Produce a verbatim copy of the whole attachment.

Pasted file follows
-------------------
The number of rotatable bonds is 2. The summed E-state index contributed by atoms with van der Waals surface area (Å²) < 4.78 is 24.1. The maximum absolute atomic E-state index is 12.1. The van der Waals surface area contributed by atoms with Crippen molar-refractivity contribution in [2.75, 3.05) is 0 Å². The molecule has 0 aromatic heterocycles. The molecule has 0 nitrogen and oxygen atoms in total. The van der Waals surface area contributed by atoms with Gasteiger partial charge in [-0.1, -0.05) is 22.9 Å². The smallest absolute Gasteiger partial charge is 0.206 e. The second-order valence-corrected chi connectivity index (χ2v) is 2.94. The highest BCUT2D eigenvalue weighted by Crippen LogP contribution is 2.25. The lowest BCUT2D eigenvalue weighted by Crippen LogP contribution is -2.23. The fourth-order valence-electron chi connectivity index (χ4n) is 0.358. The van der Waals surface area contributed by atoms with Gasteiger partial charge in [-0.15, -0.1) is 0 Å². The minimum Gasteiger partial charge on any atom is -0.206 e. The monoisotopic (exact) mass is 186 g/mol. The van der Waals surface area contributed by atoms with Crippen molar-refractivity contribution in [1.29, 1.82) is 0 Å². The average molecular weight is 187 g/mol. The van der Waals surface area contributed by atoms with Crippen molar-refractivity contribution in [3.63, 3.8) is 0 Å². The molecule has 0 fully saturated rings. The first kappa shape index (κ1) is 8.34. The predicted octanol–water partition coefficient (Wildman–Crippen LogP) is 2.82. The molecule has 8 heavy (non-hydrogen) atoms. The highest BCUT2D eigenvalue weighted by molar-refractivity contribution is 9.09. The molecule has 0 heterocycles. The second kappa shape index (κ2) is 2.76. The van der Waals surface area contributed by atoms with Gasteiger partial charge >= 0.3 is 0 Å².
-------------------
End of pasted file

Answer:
The number of rotatable bonds is 2. The summed E-state index contributed by atoms with van der Waals surface area (Å²) < 4.78 is 24.1. The maximum absolute atomic E-state index is 12.1. The van der Waals surface area contributed by atoms with Crippen molar-refractivity contribution in [2.75, 3.05) is 0 Å². The molecule has 0 aromatic heterocycles. The molecule has 0 nitrogen and oxygen atoms in total. The van der Waals surface area contributed by atoms with Gasteiger partial charge in [-0.1, -0.05) is 22.9 Å². The smallest absolute Gasteiger partial charge is 0.206 e. The second-order valence-corrected chi connectivity index (χ2v) is 2.94. The highest BCUT2D eigenvalue weighted by Crippen LogP contribution is 2.25. The lowest BCUT2D eigenvalue weighted by Crippen LogP contribution is -2.23. The fourth-order valence-electron chi connectivity index (χ4n) is 0.358. The van der Waals surface area contributed by atoms with Gasteiger partial charge in [-0.15, -0.1) is 0 Å². The minimum Gasteiger partial charge on any atom is -0.206 e. The monoisotopic (exact) mass is 186 g/mol. The van der Waals surface area contributed by atoms with Crippen molar-refractivity contribution in [1.29, 1.82) is 0 Å². The average molecular weight is 187 g/mol. The van der Waals surface area contributed by atoms with Crippen molar-refractivity contribution in [3.63, 3.8) is 0 Å². The molecule has 0 fully saturated rings. The first kappa shape index (κ1) is 8.34. The predicted octanol–water partition coefficient (Wildman–Crippen LogP) is 2.82. The molecule has 8 heavy (non-hydrogen) atoms. The highest BCUT2D eigenvalue weighted by molar-refractivity contribution is 9.09. The molecule has 0 heterocycles. The second kappa shape index (κ2) is 2.76. The van der Waals surface area contributed by atoms with Gasteiger partial charge >= 0.3 is 0 Å².